The College Board recently issued a report indicating that the number of students taking Advanced Placement (AP) exams is increasing. For example, while 430,000 public school students in the 2001 graduating class took an AP exam at some point in their high school career, approximately 800,000 such students in the 2009 graduating class did so. In addition, 15.9% of public school students in the 2009 graduating class received a passing grade on one or more AP exams (considered a score of 3 or higher on a 5-point scale), compared to 12.7% of such students in the 2004 graduating class. The report also reveals that increasing numbers of African American, Latino and American Indian students are participating in the AP program. Unfortunately, students in certain minority groups remain underserved. For example, Black or African American students represented 14.5% of the public school graduating class of 2009 but just 8.2% of the AP examinee population. Similarly, American Indian or Alaska Native students represented 1.2% of the overall public school student population in 2009 but just 0.6% of the examinee population. Asian students, by contrast, are overrepresented in the testing population, representing 5.4% of the public school graduating class of 2009 but 10.2% of the examinee population.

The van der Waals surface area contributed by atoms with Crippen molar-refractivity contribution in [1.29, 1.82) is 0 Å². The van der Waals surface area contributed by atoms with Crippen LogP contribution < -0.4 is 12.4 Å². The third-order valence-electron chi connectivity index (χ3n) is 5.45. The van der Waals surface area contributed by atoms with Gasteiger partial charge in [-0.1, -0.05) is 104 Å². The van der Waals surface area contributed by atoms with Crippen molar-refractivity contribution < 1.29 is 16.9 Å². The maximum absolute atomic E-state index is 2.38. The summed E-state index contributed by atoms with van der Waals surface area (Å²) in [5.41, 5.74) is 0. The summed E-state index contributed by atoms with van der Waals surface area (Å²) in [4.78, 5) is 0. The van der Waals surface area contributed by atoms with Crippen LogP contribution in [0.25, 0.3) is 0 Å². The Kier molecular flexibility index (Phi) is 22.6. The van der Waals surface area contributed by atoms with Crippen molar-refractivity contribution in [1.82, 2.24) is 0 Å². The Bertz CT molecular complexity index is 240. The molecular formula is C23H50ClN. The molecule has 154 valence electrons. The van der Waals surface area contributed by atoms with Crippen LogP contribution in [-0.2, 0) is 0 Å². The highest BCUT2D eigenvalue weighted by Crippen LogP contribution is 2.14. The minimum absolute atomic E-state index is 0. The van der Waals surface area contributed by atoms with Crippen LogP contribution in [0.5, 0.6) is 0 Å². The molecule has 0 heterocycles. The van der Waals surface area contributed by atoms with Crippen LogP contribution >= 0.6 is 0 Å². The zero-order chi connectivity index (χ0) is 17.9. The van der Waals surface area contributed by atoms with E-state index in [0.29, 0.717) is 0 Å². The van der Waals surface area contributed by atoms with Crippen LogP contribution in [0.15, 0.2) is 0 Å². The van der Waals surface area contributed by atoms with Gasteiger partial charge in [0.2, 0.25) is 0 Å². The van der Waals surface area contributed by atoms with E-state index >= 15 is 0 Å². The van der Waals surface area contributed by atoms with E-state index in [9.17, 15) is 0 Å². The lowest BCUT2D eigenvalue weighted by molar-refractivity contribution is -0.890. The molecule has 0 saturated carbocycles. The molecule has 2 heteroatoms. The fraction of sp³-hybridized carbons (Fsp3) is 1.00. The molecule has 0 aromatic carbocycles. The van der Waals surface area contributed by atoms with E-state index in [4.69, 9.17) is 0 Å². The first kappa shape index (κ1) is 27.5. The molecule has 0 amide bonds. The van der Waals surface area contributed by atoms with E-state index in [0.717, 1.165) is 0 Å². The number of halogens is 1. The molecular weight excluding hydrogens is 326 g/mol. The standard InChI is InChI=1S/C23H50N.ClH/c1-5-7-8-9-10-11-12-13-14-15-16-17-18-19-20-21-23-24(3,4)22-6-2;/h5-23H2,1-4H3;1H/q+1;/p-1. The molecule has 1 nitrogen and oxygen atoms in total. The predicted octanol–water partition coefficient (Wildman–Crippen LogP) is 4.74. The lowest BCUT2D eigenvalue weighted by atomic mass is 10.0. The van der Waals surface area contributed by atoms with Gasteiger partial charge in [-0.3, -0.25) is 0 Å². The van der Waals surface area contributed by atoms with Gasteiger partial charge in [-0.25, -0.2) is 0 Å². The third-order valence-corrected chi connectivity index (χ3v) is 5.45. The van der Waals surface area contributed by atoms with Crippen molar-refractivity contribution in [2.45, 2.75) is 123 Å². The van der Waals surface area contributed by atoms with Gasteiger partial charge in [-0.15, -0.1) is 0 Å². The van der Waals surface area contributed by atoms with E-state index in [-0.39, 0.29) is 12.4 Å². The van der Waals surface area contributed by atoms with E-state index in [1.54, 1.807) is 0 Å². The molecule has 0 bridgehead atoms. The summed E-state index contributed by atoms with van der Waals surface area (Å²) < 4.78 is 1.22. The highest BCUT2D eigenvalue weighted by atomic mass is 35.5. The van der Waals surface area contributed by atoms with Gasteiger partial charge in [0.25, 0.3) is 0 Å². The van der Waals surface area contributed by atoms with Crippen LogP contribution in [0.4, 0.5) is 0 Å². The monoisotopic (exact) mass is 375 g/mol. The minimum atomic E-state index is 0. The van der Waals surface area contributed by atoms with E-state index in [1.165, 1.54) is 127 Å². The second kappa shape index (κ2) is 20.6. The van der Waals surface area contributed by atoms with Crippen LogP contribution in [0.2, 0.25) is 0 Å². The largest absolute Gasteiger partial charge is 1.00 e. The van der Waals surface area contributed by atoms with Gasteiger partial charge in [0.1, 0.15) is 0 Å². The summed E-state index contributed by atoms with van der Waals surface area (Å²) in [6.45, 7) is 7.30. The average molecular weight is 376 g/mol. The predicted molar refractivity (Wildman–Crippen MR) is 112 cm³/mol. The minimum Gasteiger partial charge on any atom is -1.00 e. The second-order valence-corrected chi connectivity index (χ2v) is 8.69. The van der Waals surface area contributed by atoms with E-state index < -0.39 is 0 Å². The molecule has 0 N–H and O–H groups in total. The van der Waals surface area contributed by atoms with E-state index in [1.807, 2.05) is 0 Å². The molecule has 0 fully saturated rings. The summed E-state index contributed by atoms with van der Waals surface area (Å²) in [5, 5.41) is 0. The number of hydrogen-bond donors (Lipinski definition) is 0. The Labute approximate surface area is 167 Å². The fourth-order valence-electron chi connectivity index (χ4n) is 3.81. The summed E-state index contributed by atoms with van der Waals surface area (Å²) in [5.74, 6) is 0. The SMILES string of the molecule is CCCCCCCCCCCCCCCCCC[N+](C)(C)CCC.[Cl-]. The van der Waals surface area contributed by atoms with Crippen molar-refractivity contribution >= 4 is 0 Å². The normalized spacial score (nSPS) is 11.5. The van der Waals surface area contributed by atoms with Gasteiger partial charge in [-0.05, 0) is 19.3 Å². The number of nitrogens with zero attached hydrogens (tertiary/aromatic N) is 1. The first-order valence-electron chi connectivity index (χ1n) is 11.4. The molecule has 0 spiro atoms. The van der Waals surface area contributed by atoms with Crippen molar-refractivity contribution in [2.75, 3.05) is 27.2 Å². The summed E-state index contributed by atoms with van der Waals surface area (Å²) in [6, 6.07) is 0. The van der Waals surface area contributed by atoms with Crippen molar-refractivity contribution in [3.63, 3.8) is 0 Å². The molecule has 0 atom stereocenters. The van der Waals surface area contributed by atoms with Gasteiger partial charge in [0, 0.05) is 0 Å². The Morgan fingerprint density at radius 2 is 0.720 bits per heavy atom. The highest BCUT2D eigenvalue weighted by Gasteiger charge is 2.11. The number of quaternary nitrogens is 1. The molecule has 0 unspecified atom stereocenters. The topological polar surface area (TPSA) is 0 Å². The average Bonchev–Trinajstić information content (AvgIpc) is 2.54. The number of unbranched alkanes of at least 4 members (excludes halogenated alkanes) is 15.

Increased participation rates are likely attributable at least in part to initiatives such as Project Opening Doors (“POD”), a new program offered on a nation-wide basis through the National Math and Science Initiative (“NMSI”). POD is designed to increase the availability of Advanced Placement courses and to increase student achievement by providing students with more time with teachers, increasing training for teachers, and increased offerings of AP courses. It has a particular focus on encouraging the participation and achievement of minority students in advanced placement courses. Under POD, teachers are eligible for incentive payments based on how their students perform on AP examinations. To read the full text of the College Board report please click here. A related New York Times article is also available by clicking here.